Vincent understood very little of that, but he knew that it did not mean anything good for him. Sticky patches attatched to wires running out of a computer were placed all over his head and scalp, irritating his skin and pulling his hair. He heard various sounds: human voices, singing, talking, shouting, screaming, laughing, and crying; tapes of people speaking in other languages; animal sounds, roars and growls and whistles and calls; and music, mechanical sounds, various other noises he couldn't identify, and weeping. He was fairly certain that the weeping had been him. Then, his head was strapped to the side of the cage so he could not move it or look anywhere but straight ahead, and he saw dozens of images flashed onto a screen in front of him. There were people, animals, plants, pictures of the city, pictures of various forests, and countless pictures of various objects. Then the worst happened: there were pictures of people being mauled by animals, and animals being killed by people. He felt physically ill. What did they think would happen when he saw those? Why were they even showing him them in the first place? He wanted nothing more than to go home and forget all of this and never have to have anything to do with any of this ever again!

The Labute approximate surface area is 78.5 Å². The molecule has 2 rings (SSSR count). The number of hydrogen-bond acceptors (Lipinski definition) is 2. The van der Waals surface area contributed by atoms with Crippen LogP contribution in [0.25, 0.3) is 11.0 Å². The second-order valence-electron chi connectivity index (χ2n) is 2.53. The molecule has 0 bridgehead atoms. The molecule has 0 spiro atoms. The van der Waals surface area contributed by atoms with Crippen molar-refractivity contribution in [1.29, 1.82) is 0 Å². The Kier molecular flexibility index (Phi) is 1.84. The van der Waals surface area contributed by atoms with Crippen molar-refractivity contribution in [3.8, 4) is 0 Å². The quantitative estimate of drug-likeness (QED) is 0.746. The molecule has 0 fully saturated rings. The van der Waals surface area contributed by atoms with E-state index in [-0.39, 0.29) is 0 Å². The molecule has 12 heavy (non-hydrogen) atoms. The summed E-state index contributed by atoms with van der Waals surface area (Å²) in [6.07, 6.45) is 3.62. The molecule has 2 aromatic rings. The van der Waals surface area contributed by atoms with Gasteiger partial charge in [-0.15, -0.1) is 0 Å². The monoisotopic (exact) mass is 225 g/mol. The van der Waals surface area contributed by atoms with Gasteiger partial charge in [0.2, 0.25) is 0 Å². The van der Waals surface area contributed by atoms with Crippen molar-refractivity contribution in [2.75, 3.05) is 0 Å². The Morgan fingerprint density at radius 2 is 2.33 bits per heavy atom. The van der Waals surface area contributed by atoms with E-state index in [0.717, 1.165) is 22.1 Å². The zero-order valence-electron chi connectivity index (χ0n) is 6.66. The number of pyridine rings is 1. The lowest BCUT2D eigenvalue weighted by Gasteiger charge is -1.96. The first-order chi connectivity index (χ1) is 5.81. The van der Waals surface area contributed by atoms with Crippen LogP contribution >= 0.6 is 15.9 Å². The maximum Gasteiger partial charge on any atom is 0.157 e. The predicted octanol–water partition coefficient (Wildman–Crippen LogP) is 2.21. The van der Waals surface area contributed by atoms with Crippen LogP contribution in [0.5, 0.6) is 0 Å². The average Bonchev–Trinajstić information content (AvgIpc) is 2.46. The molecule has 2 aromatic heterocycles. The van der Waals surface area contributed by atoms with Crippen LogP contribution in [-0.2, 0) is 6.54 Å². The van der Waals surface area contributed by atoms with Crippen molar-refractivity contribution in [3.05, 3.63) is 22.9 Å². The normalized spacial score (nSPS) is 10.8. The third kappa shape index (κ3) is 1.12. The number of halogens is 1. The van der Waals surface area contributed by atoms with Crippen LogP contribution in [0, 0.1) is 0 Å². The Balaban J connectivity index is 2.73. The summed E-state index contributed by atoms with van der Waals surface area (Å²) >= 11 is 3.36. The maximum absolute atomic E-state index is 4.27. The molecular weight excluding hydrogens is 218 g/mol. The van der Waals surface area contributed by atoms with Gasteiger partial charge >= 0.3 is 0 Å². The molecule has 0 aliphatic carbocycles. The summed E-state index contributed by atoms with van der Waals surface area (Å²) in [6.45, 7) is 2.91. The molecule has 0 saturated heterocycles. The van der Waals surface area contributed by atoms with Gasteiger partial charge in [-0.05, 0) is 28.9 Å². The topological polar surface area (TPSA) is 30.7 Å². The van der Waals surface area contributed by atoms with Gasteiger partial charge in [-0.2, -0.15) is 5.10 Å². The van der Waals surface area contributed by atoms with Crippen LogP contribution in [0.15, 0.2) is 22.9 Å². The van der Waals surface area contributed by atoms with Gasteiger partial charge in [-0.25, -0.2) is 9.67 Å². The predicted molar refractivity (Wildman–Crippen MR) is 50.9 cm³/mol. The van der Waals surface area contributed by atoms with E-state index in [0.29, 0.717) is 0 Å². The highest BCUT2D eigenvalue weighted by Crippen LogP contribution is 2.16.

He fell asleep at one point, and he woke when Gould banged something down on the table.
"I hardly see how his reaction to books has anything to do with this, Hughes!" the man snapped.
"It shows that he's seen them before and has an interest in them," Hughes countered. "That means he's intelligent, and he has a personality. A human personality, as I said before. That means we can't keep him in a cage like an animal!"
"Perhaps you don't remember how he grabbed my throat?" Gould asked. "He'd maul us if we let him out!"
"He can speak, Dr. Gould!" Hughes said, pounding his hand on the table for emphasis. "He has reason, and I think we should actually try treating him as a man instead of an animal!"
"Look at him!" Gould shouted. "Can you call that a man?"
Hughes was silent, at a loss to explain Vincent's unique visage.
"That is always the crux of the problem, doctor," Vincent rasped, fighting against the sedative. "I have always looked like this, so I have always had to hide from the rest of humanity. I am a man, and you have put me in a cage. You think me an animal because I resemble one, and there have been times I have had to behave like one to protect myself and those I love, but I am not someone you can keep locked up. What can I do or say to prove it to you? Quote Shakespeare? Draw a copy of the Mona Lisa or one of Raphael's Madonna? Recite something from Rilke or Frost? Have you listen to my heart? Show you I bleed? What?"